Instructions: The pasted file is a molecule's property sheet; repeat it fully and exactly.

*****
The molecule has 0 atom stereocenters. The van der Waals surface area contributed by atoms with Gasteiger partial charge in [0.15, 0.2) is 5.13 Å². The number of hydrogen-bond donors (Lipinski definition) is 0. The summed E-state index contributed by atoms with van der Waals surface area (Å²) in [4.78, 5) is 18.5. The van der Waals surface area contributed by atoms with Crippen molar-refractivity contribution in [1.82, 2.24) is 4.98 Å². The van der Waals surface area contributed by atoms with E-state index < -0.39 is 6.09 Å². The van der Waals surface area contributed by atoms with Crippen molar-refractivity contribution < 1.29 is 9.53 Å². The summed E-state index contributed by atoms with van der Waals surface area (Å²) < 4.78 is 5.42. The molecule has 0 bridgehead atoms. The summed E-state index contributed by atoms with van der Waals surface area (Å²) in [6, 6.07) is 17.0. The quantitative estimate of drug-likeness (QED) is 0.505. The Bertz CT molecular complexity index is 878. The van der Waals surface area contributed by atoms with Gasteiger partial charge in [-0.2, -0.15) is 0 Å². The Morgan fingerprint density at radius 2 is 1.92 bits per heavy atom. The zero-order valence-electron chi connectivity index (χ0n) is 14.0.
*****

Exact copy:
The molecule has 0 atom stereocenters. The van der Waals surface area contributed by atoms with Gasteiger partial charge in [0.15, 0.2) is 5.13 Å². The number of hydrogen-bond donors (Lipinski definition) is 0. The summed E-state index contributed by atoms with van der Waals surface area (Å²) in [4.78, 5) is 18.5. The van der Waals surface area contributed by atoms with Crippen molar-refractivity contribution in [1.82, 2.24) is 4.98 Å². The van der Waals surface area contributed by atoms with E-state index < -0.39 is 6.09 Å². The van der Waals surface area contributed by atoms with Crippen molar-refractivity contribution < 1.29 is 9.53 Å². The summed E-state index contributed by atoms with van der Waals surface area (Å²) < 4.78 is 5.42. The molecule has 0 bridgehead atoms. The summed E-state index contributed by atoms with van der Waals surface area (Å²) in [6, 6.07) is 17.0. The quantitative estimate of drug-likeness (QED) is 0.505. The Bertz CT molecular complexity index is 878. The van der Waals surface area contributed by atoms with Gasteiger partial charge in [-0.2, -0.15) is 0 Å². The Morgan fingerprint density at radius 2 is 1.92 bits per heavy atom. The zero-order valence-electron chi connectivity index (χ0n) is 14.0.